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Nursing Home Residents’ Right To Sue Maintained

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The Senate Judiciary Committee has approved a bill that protects the rights of nursing home residents to hold long-term care facilities accountable in court for negligence and abuse. According to this news report, the bi-partisan bill titled The Fairness in Nursing Home Arbitration Act of 2008 – is sponsored by Senators Herb Kohl, a Democrat and Mel Martinez, a Republican.

The need for this legislation was spurred by the fact that a number of nursing home residents and their families were finding out that they were unable to sue negligent nursing home facilities. This was because they had signed binding contracts at the time of admission stating they wouldn’t sue the facility. Basically, by signing these agreements, residents and their families sign away their right to hold negligent and abusive facilities responsible even in case of serious injury and/or death.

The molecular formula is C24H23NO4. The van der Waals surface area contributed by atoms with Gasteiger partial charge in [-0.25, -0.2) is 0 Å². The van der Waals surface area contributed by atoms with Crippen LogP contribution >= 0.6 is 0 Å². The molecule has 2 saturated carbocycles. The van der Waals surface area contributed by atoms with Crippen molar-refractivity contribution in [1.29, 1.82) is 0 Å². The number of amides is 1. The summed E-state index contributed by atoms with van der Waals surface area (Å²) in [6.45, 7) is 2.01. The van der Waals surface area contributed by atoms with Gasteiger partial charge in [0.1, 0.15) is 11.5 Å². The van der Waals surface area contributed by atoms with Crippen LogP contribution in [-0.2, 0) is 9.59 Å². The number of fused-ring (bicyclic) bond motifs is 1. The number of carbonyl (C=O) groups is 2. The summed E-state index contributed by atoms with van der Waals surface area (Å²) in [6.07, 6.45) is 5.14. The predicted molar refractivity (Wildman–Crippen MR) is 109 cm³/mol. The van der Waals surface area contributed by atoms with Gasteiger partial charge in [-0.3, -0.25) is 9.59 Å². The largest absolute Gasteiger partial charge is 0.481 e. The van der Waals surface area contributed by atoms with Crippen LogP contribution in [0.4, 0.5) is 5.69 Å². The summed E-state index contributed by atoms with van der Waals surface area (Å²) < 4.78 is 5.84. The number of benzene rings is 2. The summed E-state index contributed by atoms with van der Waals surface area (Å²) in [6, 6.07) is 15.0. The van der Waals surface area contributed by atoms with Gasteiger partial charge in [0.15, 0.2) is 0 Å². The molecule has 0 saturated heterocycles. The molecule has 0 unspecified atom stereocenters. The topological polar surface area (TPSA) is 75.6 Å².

The cases are then sent into arbitration, which rarely end in favor of the victim or their families. And the entire arbitration process is confidential, which ensures that the nursing homes are not held publicly accountable for their negligence or substandard care.

I’m relieved that this important piece of legislation is finally making its way to the Senate. I hope the Senate passes this bill soon and ensures that the constitutional rights of nursing home residents are protected. Nursing homes often arm-twist the elderly and their desperate family members into signing unfair agreements. Such contracts must be made illegal because they are nothing but an insurance policy for negligent nursing homes to cover up their wrongdoing. And they are a slap in the face of consumers’ constitutional rights. This new law, if passed, will give family members peace of mind knowing that they will not have to sacrifice quality of care or give up their legal rights.

Our leaders and lawmakers have a responsibility to protect the most vulnerable section of our country’s population. A Government Accountability Office (GAO) report in 2003 revealed that 15 percent of the nation’s nursing homes – that is about 17,000 facilities – had substandard care. This is clearly an unacceptable number – a number that is very likely to go even higher if we don’t hold them immediately accountable.

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